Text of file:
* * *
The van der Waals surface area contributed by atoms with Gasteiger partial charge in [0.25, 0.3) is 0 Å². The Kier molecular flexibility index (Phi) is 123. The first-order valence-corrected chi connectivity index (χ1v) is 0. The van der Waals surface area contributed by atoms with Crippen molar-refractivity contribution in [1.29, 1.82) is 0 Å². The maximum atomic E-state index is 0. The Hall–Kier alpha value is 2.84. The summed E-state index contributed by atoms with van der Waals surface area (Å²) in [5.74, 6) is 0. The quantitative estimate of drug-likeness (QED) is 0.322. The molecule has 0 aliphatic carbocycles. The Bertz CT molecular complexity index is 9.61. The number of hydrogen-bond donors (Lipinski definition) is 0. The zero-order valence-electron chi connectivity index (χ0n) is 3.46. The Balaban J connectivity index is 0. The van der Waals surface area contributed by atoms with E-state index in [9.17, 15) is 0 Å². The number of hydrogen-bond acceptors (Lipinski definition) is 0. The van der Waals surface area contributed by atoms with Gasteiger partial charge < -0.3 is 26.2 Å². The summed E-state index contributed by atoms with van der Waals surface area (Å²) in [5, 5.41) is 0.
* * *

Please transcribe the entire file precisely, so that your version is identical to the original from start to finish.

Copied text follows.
The van der Waals surface area contributed by atoms with Gasteiger partial charge in [0.25, 0.3) is 0 Å². The Kier molecular flexibility index (Phi) is 123. The first-order valence-corrected chi connectivity index (χ1v) is 0. The van der Waals surface area contributed by atoms with Crippen molar-refractivity contribution in [1.29, 1.82) is 0 Å². The maximum atomic E-state index is 0. The Hall–Kier alpha value is 2.84. The summed E-state index contributed by atoms with van der Waals surface area (Å²) in [5.74, 6) is 0. The quantitative estimate of drug-likeness (QED) is 0.322. The molecule has 0 aliphatic carbocycles. The Bertz CT molecular complexity index is 9.61. The number of hydrogen-bond donors (Lipinski definition) is 0. The zero-order valence-electron chi connectivity index (χ0n) is 3.46. The Balaban J connectivity index is 0. The van der Waals surface area contributed by atoms with E-state index in [9.17, 15) is 0 Å². The number of hydrogen-bond acceptors (Lipinski definition) is 0. The van der Waals surface area contributed by atoms with Gasteiger partial charge < -0.3 is 26.2 Å². The summed E-state index contributed by atoms with van der Waals surface area (Å²) in [5, 5.41) is 0.